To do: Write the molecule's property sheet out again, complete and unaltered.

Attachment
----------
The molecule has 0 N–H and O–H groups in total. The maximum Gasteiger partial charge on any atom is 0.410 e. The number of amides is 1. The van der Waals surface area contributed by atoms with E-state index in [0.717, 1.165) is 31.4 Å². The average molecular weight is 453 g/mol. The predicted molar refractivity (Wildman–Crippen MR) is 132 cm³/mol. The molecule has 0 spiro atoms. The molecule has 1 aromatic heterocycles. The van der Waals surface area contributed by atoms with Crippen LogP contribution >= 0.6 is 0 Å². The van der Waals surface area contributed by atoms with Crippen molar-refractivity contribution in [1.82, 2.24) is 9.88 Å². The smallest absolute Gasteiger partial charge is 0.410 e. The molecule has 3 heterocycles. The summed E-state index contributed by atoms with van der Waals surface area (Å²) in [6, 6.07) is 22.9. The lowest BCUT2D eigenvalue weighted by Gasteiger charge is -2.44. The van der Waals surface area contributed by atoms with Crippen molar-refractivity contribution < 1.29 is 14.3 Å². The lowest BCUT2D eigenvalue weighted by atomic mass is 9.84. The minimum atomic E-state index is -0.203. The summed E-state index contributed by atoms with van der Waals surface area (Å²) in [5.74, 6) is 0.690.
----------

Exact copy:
The molecule has 0 N–H and O–H groups in total. The maximum Gasteiger partial charge on any atom is 0.410 e. The number of amides is 1. The van der Waals surface area contributed by atoms with E-state index in [0.717, 1.165) is 31.4 Å². The average molecular weight is 453 g/mol. The predicted molar refractivity (Wildman–Crippen MR) is 132 cm³/mol. The molecule has 0 spiro atoms. The molecule has 1 aromatic heterocycles. The van der Waals surface area contributed by atoms with Crippen LogP contribution >= 0.6 is 0 Å². The van der Waals surface area contributed by atoms with Crippen molar-refractivity contribution in [1.82, 2.24) is 9.88 Å². The smallest absolute Gasteiger partial charge is 0.410 e. The molecule has 3 heterocycles. The summed E-state index contributed by atoms with van der Waals surface area (Å²) in [6, 6.07) is 22.9. The lowest BCUT2D eigenvalue weighted by Gasteiger charge is -2.44. The van der Waals surface area contributed by atoms with Crippen molar-refractivity contribution < 1.29 is 14.3 Å². The lowest BCUT2D eigenvalue weighted by atomic mass is 9.84. The minimum atomic E-state index is -0.203. The summed E-state index contributed by atoms with van der Waals surface area (Å²) in [5.74, 6) is 0.690.